Scopulina is from the Greek, skopelos meaning peak, headland, or promontory.
Rhizome: erect, scales brown, uniform and others with a dark central stripe.
Frond: 30 cm high by 5 cm wide, deciduous, monomorphic, blade/stipe ratio: 2:1.
Stipe: shiny, chestnut-brown, persistent bases of unequal lengths, scales tan, vascular bundles: 2, round or oblong.
Blade: 2-pinnate, but showing a great deal of variation, from not quite 2-pinnate to distinctly more, rhombic, tapering to both ends, truncated at base, herbaceous, gray-green, glands and sparsely hairy on both surfaces, rachis, costa with glandular hairs and scattered, white, jointed, hair-like scales.
Pinnae: 10 to 15 pair, lowest distinctly reduced, sessile or nearly so, pairs further apart the closer to the base; costae grooved above, grooves continuous from rachis to costae; margins dentate or lobed; veins free, simple or forked, ending before the margin.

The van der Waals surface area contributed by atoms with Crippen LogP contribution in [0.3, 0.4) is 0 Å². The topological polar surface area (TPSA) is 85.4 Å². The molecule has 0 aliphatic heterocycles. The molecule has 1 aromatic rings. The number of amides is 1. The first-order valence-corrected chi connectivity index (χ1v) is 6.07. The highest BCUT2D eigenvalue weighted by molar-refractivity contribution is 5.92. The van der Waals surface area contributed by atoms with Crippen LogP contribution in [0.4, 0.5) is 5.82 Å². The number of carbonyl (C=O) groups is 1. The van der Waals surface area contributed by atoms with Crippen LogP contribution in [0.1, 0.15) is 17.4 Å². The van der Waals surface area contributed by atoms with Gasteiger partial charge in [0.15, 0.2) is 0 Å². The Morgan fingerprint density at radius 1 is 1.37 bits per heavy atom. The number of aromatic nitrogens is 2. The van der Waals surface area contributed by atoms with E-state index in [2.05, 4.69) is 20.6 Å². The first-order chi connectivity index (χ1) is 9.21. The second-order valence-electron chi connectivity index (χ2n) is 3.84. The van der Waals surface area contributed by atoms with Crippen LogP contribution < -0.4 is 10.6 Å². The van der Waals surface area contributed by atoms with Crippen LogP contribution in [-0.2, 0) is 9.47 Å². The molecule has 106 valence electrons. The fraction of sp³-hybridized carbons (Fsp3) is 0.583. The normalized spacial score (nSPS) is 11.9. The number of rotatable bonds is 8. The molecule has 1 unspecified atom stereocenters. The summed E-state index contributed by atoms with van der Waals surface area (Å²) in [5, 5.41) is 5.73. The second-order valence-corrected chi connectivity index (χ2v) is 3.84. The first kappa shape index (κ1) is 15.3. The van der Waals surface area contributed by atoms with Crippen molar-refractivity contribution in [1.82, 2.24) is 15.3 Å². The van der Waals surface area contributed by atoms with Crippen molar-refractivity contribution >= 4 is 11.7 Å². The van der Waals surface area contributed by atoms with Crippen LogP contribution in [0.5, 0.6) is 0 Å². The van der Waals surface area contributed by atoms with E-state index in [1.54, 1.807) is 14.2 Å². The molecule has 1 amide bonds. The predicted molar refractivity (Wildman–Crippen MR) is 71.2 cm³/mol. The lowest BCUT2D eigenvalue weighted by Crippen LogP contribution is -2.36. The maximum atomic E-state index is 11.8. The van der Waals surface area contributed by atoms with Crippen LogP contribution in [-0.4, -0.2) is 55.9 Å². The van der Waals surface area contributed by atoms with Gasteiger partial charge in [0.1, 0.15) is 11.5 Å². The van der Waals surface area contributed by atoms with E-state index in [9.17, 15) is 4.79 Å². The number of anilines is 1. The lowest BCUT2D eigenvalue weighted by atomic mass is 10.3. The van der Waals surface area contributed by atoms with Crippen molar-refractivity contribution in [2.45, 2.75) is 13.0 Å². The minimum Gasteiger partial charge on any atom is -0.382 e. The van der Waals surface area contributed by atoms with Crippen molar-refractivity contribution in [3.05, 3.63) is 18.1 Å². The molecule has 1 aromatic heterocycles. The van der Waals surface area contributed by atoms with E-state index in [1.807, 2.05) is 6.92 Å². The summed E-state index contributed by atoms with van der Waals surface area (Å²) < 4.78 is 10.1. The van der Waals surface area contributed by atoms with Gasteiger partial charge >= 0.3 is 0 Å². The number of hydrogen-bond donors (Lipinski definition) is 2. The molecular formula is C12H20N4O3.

Sori: round, near the margin, indusium: strap-like lobes encircling sorus, fraying at the tips, marginal hairs, basal, surrounding, sporangia: brown then black.
Habitat: rock crevices, talus, ledges.
Distribution: western North America, scattered disjunct stations elsewhere in central, eastern N. A..
Hardy to -25°C, USDA Zone 5.
Look at the synonyms to see how the experts get confused. The unjointed
stipe and the 2-pinnate division separates this from all but Ww. obtusa and oregona.
The glossy chestnut-brown stipe and rachis here is diagnostic as is the
white, jointed hair or hair-like scales on the lower surface of the
axes and blade.
Woodsia obtusa (Sprengel) Torrey var. lyallii Hooker
Woodsia oregana D. C. Eaton var. lyallii (Hooker) Boivin